The picture below is the paint-on adhesive that was my choice for bonding these scotties. When it dries it has the consistency of that gel that they are currently using to send samples through the mail that are meant to be picked off the paper and used-only this glue is stickier and thinner. The last thing in the mail I got that used this was either a saturated cloth of a new furniture polish they came out with, or a new fabric softener sheet. I would always pick off the sample AND the gel piece that I then rolled in a ball, stored, and told myself that someday it would mount something and I would be glad I saved it. But somehow they tend to dry up and not stay sticky so I haven’t used one yet-but just having them in the house gave me the idea that if I painted the bottom of the feet (and sometimes the butts) of the Scotties multiple times (letting each coat dry in between), maybe I could build up a clear gel-like coat that would act like those I’ve been stockpiling. I was lucky in that it did exactly what I wanted. My thought was that I might even take these Scotties off this spring decoration and use them on something else because the glue claims that if you allow the glue to fully dry before you mount your item, it truly does let you lift and stick the item again. I can verify that this works-and the converse it true—if you forget to let it dry, you are not separating either of your surfaces forever. I would have to see however if pulling these off will tend to take up pieces of the paint underneath- if it does I’m going to reinforce the Scotties permanently along the top of the letters with Aleene’s regular glue at the junction on their backside where they join to the wood. You want to be able to store this after you’re done with it and get it out next year without the Scotties falling off.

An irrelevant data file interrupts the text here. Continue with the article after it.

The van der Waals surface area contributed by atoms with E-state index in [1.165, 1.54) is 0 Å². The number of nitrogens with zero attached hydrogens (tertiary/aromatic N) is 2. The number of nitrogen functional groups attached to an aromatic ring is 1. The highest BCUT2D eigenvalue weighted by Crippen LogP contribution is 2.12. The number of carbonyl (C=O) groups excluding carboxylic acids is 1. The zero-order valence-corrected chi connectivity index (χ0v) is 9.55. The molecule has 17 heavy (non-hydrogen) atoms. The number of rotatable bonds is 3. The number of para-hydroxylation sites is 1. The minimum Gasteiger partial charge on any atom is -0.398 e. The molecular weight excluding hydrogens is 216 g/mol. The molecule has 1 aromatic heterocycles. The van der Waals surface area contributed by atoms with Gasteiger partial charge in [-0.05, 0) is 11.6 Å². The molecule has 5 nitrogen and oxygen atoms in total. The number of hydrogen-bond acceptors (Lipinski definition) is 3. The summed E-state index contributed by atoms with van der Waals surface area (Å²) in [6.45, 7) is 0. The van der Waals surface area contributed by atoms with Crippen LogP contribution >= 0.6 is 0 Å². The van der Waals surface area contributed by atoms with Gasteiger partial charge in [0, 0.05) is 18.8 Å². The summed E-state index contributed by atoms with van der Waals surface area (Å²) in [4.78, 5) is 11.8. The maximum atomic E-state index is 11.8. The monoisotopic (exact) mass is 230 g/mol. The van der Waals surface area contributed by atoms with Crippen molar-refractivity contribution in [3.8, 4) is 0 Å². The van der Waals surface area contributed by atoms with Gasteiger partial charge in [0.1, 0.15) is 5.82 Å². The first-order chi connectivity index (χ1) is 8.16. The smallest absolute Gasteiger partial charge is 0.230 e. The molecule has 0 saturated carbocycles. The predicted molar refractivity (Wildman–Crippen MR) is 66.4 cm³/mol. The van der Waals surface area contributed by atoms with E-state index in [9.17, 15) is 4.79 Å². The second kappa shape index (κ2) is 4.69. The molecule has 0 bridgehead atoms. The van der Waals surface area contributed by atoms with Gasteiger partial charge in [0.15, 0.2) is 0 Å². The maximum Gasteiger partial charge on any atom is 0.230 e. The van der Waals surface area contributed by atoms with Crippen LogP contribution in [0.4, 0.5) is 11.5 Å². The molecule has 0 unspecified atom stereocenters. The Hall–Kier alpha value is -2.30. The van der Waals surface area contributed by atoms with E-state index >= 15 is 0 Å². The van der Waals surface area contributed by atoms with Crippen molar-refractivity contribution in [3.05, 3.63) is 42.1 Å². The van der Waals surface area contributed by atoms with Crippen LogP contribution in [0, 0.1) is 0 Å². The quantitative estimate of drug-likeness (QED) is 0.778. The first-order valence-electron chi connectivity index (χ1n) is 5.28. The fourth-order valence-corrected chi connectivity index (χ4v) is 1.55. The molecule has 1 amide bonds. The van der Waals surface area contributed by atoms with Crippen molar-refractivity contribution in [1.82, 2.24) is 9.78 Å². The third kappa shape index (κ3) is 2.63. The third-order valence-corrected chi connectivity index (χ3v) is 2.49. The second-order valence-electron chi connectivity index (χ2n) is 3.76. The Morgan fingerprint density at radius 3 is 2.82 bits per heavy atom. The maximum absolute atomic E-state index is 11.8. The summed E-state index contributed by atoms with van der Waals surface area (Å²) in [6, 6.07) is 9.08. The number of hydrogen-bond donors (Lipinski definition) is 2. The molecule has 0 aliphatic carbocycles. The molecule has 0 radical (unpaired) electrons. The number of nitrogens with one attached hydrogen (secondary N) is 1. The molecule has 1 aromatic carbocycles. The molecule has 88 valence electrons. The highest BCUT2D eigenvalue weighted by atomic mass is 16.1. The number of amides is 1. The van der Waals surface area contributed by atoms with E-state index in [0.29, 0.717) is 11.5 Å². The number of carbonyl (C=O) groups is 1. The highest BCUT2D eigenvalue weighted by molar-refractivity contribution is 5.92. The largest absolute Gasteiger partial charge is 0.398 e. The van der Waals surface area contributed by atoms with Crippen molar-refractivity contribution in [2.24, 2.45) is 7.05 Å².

P.S. ( Anybody who wants jars of little balled up gel pieces from mailed samplers should show up at my husband’s garage sale after I die-he will have no clue what these are and will tell people I must have been suffering Alzheimer’s before I passed and left him with all my clutter. He also will give away very valuable crafts supplies without the slightest clue. (If you email me now, I can put you on my contact list labeled “The End Has Come” and if he can remember how to use the computer to send something out, you’ll know when the sale will be)